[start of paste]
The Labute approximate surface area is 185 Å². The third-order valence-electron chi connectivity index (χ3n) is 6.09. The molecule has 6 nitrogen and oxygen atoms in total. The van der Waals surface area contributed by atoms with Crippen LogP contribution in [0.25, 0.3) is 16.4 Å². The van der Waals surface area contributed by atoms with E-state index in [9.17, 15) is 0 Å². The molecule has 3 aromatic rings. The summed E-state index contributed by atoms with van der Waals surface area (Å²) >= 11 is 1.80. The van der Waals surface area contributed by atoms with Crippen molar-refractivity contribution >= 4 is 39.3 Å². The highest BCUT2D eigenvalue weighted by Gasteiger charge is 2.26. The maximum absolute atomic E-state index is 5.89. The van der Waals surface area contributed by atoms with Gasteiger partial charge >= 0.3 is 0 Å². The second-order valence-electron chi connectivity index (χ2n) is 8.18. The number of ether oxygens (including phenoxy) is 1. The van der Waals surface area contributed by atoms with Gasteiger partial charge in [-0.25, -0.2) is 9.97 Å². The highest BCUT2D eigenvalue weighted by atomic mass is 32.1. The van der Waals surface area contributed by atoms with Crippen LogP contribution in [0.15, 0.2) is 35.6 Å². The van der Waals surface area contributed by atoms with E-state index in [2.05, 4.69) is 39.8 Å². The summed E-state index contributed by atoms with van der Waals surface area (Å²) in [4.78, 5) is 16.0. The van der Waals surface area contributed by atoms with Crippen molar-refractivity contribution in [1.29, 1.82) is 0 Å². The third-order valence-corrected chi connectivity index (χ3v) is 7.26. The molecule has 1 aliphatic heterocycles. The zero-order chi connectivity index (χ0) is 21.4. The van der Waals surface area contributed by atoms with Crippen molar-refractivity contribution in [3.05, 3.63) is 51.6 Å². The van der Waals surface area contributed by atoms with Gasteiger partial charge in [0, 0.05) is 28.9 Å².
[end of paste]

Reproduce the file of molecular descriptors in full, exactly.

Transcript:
The Labute approximate surface area is 185 Å². The third-order valence-electron chi connectivity index (χ3n) is 6.09. The molecule has 6 nitrogen and oxygen atoms in total. The van der Waals surface area contributed by atoms with Crippen LogP contribution in [0.25, 0.3) is 16.4 Å². The van der Waals surface area contributed by atoms with E-state index in [9.17, 15) is 0 Å². The molecule has 3 aromatic rings. The summed E-state index contributed by atoms with van der Waals surface area (Å²) >= 11 is 1.80. The van der Waals surface area contributed by atoms with Crippen molar-refractivity contribution >= 4 is 39.3 Å². The highest BCUT2D eigenvalue weighted by Gasteiger charge is 2.26. The maximum absolute atomic E-state index is 5.89. The van der Waals surface area contributed by atoms with Gasteiger partial charge >= 0.3 is 0 Å². The second-order valence-electron chi connectivity index (χ2n) is 8.18. The number of ether oxygens (including phenoxy) is 1. The van der Waals surface area contributed by atoms with Gasteiger partial charge in [-0.25, -0.2) is 9.97 Å². The highest BCUT2D eigenvalue weighted by atomic mass is 32.1. The van der Waals surface area contributed by atoms with Crippen LogP contribution in [0.15, 0.2) is 35.6 Å². The van der Waals surface area contributed by atoms with E-state index in [2.05, 4.69) is 39.8 Å². The summed E-state index contributed by atoms with van der Waals surface area (Å²) in [4.78, 5) is 16.0. The van der Waals surface area contributed by atoms with Crippen molar-refractivity contribution in [1.29, 1.82) is 0 Å². The third-order valence-corrected chi connectivity index (χ3v) is 7.26. The molecule has 1 aliphatic heterocycles. The zero-order chi connectivity index (χ0) is 21.4. The van der Waals surface area contributed by atoms with Crippen molar-refractivity contribution in [3.05, 3.63) is 51.6 Å². The van der Waals surface area contributed by atoms with Gasteiger partial charge in [0, 0.05) is 28.9 Å².